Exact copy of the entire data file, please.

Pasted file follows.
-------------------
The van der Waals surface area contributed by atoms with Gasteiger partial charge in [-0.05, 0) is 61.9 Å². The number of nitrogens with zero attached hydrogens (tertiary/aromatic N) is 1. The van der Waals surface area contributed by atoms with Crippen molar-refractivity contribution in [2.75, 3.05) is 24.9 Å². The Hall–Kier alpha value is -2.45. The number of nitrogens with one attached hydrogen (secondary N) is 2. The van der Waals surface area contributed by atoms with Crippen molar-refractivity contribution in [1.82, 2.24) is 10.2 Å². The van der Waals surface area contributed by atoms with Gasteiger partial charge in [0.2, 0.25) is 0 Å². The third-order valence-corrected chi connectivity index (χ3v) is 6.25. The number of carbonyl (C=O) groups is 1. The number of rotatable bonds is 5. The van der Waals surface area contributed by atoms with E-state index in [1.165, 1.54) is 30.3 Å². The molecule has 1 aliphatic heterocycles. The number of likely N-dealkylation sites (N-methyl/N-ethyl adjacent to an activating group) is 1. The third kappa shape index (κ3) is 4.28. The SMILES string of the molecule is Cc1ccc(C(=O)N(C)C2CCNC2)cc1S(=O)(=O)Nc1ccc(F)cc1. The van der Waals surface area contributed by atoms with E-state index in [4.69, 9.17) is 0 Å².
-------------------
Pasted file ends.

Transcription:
The van der Waals surface area contributed by atoms with Gasteiger partial charge in [-0.05, 0) is 61.9 Å². The number of nitrogens with zero attached hydrogens (tertiary/aromatic N) is 1. The van der Waals surface area contributed by atoms with Crippen molar-refractivity contribution in [2.75, 3.05) is 24.9 Å². The Hall–Kier alpha value is -2.45. The number of nitrogens with one attached hydrogen (secondary N) is 2. The van der Waals surface area contributed by atoms with Crippen molar-refractivity contribution in [1.82, 2.24) is 10.2 Å². The van der Waals surface area contributed by atoms with Gasteiger partial charge in [0.2, 0.25) is 0 Å². The third-order valence-corrected chi connectivity index (χ3v) is 6.25. The number of carbonyl (C=O) groups is 1. The number of rotatable bonds is 5. The van der Waals surface area contributed by atoms with E-state index in [1.165, 1.54) is 30.3 Å². The molecule has 1 aliphatic heterocycles. The number of likely N-dealkylation sites (N-methyl/N-ethyl adjacent to an activating group) is 1. The third kappa shape index (κ3) is 4.28. The SMILES string of the molecule is Cc1ccc(C(=O)N(C)C2CCNC2)cc1S(=O)(=O)Nc1ccc(F)cc1. The van der Waals surface area contributed by atoms with E-state index in [4.69, 9.17) is 0 Å².